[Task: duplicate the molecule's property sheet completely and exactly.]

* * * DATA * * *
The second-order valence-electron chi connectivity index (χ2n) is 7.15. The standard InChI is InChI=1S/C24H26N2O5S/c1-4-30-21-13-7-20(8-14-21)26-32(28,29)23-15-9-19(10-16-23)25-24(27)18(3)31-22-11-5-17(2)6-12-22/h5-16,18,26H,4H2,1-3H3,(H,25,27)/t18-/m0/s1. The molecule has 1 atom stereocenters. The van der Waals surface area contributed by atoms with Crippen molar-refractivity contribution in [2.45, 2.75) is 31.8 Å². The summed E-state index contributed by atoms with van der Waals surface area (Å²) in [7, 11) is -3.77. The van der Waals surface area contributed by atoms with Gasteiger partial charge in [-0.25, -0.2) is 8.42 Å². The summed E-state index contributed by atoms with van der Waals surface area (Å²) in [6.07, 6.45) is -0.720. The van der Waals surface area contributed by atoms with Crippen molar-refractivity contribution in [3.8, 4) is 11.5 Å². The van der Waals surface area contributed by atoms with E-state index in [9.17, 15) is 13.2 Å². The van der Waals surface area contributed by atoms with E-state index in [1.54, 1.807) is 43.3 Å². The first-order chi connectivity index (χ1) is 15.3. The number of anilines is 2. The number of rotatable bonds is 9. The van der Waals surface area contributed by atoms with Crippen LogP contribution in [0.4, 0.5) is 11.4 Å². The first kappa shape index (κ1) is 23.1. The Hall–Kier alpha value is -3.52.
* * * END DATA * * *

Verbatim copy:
The second-order valence-electron chi connectivity index (χ2n) is 7.15. The standard InChI is InChI=1S/C24H26N2O5S/c1-4-30-21-13-7-20(8-14-21)26-32(28,29)23-15-9-19(10-16-23)25-24(27)18(3)31-22-11-5-17(2)6-12-22/h5-16,18,26H,4H2,1-3H3,(H,25,27)/t18-/m0/s1. The molecule has 1 atom stereocenters. The van der Waals surface area contributed by atoms with Crippen molar-refractivity contribution in [2.45, 2.75) is 31.8 Å². The summed E-state index contributed by atoms with van der Waals surface area (Å²) in [7, 11) is -3.77. The van der Waals surface area contributed by atoms with Gasteiger partial charge in [-0.25, -0.2) is 8.42 Å². The summed E-state index contributed by atoms with van der Waals surface area (Å²) in [6.07, 6.45) is -0.720. The van der Waals surface area contributed by atoms with Crippen molar-refractivity contribution in [3.8, 4) is 11.5 Å². The van der Waals surface area contributed by atoms with E-state index in [9.17, 15) is 13.2 Å². The van der Waals surface area contributed by atoms with E-state index in [1.54, 1.807) is 43.3 Å². The first-order chi connectivity index (χ1) is 15.3. The number of anilines is 2. The number of rotatable bonds is 9. The van der Waals surface area contributed by atoms with Crippen LogP contribution in [0.4, 0.5) is 11.4 Å². The first kappa shape index (κ1) is 23.1. The Hall–Kier alpha value is -3.52.